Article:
Yesterday, Valve revealed the Steam Deck, a handheld gaming PC that is meant primarily for playing Steam games on the go. In its announcement, Valve confirmed that the Steam Deck will use a custom AMD Zen 2 CPU and a discrete RDNA 2 GPU, yet announced a starting price point of $399. That’s a pretty low price to pay to get into PC gaming, and it seems that Valve is going to feel it, as Gabe Newell has described that pricing as “very aggressive” and “painful.”
Speaking in an interview with IGN, Newell said that the most important thing about Steam Deck was getting the feel and performance correct, with pricing playing second fiddle. “I want to pick this up and say, oh, it all works,” Newell said. “It’s all fast. It’s all… and then price point was secondary and painful. But that was pretty clearly a critical aspect to it. But the first thing was the performance and the experience, [that] was the biggest and most fundamental constraint that was driving this.”
Newell told IGN that “very aggressive” pricing is needed to get ahead in the mobile space, and that’s precisely what the Steam Deck has. While he didn’t say how much profit Valve is making on Steam Deck – if it’s making any – it’s hard to believe that there’s much of a margin at all on a device with the Steam Deck’s spec sheet priced at $400.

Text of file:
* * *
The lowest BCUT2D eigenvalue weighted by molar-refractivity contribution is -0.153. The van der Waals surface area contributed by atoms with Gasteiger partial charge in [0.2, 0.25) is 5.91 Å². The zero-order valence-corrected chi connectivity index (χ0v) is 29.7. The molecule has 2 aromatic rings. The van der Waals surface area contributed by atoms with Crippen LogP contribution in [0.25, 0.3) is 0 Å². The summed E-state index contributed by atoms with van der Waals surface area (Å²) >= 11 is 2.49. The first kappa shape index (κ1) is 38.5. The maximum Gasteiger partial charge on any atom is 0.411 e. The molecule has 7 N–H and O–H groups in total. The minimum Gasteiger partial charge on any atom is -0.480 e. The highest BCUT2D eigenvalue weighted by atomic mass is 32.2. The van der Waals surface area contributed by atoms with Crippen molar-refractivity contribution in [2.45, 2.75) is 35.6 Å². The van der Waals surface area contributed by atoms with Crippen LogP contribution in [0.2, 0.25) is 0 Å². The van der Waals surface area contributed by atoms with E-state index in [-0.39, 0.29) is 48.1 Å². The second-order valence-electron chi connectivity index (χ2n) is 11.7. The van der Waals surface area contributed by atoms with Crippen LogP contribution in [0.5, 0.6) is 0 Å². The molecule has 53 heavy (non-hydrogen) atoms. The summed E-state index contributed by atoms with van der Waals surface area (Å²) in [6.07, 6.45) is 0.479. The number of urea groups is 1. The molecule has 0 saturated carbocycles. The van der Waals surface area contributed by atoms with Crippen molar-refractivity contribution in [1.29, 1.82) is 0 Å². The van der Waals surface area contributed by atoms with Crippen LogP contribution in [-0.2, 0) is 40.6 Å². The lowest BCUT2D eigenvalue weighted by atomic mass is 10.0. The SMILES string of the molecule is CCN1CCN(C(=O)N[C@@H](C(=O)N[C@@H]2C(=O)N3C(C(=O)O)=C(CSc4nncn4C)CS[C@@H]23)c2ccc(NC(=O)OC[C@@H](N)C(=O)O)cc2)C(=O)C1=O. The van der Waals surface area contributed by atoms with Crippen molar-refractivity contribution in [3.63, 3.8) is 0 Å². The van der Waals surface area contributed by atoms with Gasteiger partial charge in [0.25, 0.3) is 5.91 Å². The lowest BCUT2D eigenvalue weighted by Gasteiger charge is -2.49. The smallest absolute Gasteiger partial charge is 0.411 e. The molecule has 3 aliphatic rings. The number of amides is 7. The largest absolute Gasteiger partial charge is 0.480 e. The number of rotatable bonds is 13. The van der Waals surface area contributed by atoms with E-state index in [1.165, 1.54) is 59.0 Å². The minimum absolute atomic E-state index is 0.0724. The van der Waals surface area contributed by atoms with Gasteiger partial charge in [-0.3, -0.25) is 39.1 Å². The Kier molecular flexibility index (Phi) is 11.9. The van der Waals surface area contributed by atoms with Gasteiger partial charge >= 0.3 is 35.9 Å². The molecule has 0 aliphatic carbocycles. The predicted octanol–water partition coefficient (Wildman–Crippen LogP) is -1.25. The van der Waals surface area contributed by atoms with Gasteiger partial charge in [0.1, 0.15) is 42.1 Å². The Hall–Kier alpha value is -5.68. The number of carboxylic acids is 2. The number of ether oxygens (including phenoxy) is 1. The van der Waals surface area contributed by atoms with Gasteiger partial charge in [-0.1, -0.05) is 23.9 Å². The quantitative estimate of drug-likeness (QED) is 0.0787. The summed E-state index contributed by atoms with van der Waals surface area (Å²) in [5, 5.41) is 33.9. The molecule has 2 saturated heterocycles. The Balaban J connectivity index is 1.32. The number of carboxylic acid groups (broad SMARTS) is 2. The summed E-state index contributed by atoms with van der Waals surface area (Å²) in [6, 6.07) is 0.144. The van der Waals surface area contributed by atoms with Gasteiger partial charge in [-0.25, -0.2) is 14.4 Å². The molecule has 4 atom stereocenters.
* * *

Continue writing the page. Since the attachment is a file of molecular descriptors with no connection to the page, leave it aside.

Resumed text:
Regardless, Newell told IGN that Valve is attempting to set the Steam Deck up for long-term success, even if that means slim or nonexistent margins. “Nobody has ever said, ‘Oh, we have a giant success where clearly there’s huge demand for this, but our margins are too thin.’ Right? And a lot of people have overpriced things and killed the opportunity, and sort of convince people that it’s an uninteresting category from the get-go,” he said. “So we’re definitely… our view is… we’re doing this for the long haul. And there’s a lot of opportunity.”
Of course, platform holders losing money on device sales – especially in the early days of their device’s lifespan – is nothing new in the gaming industry. However, it’s also worth keeping in mind that even if Valve will lose money on each Steam Deck sold, it still takes a cut of every game sold on Steam and every microtransaction processed using Steam’s payment systems. So if the Steam Deck ultimately helps sell more games through Steam, the Valve stands to make a pretty penny despite whatever losses it might experience on the hardware itself.
Steam Deck reservations open later today, though there’s some fine print you should consider before you reserve a handheld for yourself. Valve expects to begin shipping out Steam Deck purchases in December 2021 but hasn’t given us a specific release date yet.